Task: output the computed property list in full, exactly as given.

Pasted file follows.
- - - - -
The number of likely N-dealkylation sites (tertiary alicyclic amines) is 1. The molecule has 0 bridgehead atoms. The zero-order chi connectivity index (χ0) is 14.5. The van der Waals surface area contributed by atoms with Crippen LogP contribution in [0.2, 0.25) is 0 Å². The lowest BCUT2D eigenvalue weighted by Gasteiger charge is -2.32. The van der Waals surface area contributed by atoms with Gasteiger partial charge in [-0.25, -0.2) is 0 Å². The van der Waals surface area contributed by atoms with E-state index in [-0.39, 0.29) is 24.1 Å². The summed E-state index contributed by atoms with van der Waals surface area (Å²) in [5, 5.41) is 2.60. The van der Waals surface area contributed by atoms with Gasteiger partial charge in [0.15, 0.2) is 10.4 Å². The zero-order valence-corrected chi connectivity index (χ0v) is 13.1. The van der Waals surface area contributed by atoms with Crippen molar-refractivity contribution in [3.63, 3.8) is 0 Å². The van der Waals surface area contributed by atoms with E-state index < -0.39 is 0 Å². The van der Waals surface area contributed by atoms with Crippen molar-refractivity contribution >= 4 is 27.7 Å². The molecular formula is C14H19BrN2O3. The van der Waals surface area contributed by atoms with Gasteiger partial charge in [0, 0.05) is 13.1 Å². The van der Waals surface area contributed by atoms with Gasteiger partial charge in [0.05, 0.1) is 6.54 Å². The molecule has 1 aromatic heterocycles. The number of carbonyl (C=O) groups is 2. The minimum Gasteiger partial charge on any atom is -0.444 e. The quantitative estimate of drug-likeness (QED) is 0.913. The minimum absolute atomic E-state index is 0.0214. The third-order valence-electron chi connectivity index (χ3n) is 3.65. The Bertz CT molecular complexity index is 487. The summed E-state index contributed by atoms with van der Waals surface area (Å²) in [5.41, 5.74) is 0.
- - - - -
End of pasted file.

The number of likely N-dealkylation sites (tertiary alicyclic amines) is 1. The molecule has 0 bridgehead atoms. The zero-order chi connectivity index (χ0) is 14.5. The van der Waals surface area contributed by atoms with Crippen LogP contribution in [0.2, 0.25) is 0 Å². The lowest BCUT2D eigenvalue weighted by Gasteiger charge is -2.32. The van der Waals surface area contributed by atoms with Gasteiger partial charge in [-0.25, -0.2) is 0 Å². The van der Waals surface area contributed by atoms with E-state index in [-0.39, 0.29) is 24.1 Å². The summed E-state index contributed by atoms with van der Waals surface area (Å²) in [5, 5.41) is 2.60. The van der Waals surface area contributed by atoms with Gasteiger partial charge in [0.15, 0.2) is 10.4 Å². The zero-order valence-corrected chi connectivity index (χ0v) is 13.1. The van der Waals surface area contributed by atoms with Crippen molar-refractivity contribution in [3.63, 3.8) is 0 Å². The van der Waals surface area contributed by atoms with E-state index < -0.39 is 0 Å². The van der Waals surface area contributed by atoms with Crippen molar-refractivity contribution >= 4 is 27.7 Å². The molecular formula is C14H19BrN2O3. The van der Waals surface area contributed by atoms with Gasteiger partial charge in [0, 0.05) is 13.1 Å². The van der Waals surface area contributed by atoms with Gasteiger partial charge in [0.05, 0.1) is 6.54 Å². The molecule has 1 aromatic heterocycles. The number of carbonyl (C=O) groups is 2. The minimum Gasteiger partial charge on any atom is -0.444 e. The quantitative estimate of drug-likeness (QED) is 0.913. The minimum absolute atomic E-state index is 0.0214. The third-order valence-electron chi connectivity index (χ3n) is 3.65. The Bertz CT molecular complexity index is 487. The summed E-state index contributed by atoms with van der Waals surface area (Å²) in [5.41, 5.74) is 0.